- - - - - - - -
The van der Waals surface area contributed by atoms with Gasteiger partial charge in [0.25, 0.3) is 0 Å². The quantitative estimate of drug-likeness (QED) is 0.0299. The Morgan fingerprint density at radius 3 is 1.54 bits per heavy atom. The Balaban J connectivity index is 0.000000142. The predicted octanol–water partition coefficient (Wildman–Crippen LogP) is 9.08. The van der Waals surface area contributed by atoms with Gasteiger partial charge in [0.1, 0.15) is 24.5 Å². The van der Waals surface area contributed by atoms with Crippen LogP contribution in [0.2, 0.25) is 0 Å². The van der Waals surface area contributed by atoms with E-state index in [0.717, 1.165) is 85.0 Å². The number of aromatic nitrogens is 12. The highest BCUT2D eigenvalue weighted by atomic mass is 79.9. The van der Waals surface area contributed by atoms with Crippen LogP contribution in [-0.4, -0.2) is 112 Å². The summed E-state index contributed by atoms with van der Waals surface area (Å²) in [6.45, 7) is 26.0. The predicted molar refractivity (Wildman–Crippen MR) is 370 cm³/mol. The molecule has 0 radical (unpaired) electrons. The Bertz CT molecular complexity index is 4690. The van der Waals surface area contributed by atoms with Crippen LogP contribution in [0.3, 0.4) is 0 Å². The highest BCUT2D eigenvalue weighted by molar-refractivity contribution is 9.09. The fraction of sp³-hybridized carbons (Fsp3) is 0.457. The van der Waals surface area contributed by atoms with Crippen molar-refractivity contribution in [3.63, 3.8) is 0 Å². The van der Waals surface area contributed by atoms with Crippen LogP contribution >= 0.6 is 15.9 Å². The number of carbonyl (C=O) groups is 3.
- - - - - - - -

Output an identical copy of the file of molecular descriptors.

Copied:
The van der Waals surface area contributed by atoms with Gasteiger partial charge in [0.25, 0.3) is 0 Å². The quantitative estimate of drug-likeness (QED) is 0.0299. The Morgan fingerprint density at radius 3 is 1.54 bits per heavy atom. The Balaban J connectivity index is 0.000000142. The predicted octanol–water partition coefficient (Wildman–Crippen LogP) is 9.08. The van der Waals surface area contributed by atoms with Gasteiger partial charge in [0.1, 0.15) is 24.5 Å². The van der Waals surface area contributed by atoms with Crippen LogP contribution in [0.2, 0.25) is 0 Å². The van der Waals surface area contributed by atoms with E-state index in [0.717, 1.165) is 85.0 Å². The number of aromatic nitrogens is 12. The highest BCUT2D eigenvalue weighted by atomic mass is 79.9. The van der Waals surface area contributed by atoms with Crippen LogP contribution in [-0.4, -0.2) is 112 Å². The summed E-state index contributed by atoms with van der Waals surface area (Å²) in [6.45, 7) is 26.0. The predicted molar refractivity (Wildman–Crippen MR) is 370 cm³/mol. The molecule has 0 radical (unpaired) electrons. The Bertz CT molecular complexity index is 4690. The van der Waals surface area contributed by atoms with Crippen LogP contribution in [0.3, 0.4) is 0 Å². The highest BCUT2D eigenvalue weighted by molar-refractivity contribution is 9.09. The fraction of sp³-hybridized carbons (Fsp3) is 0.457. The van der Waals surface area contributed by atoms with Crippen molar-refractivity contribution in [3.63, 3.8) is 0 Å². The van der Waals surface area contributed by atoms with Crippen LogP contribution >= 0.6 is 15.9 Å². The number of carbonyl (C=O) groups is 3.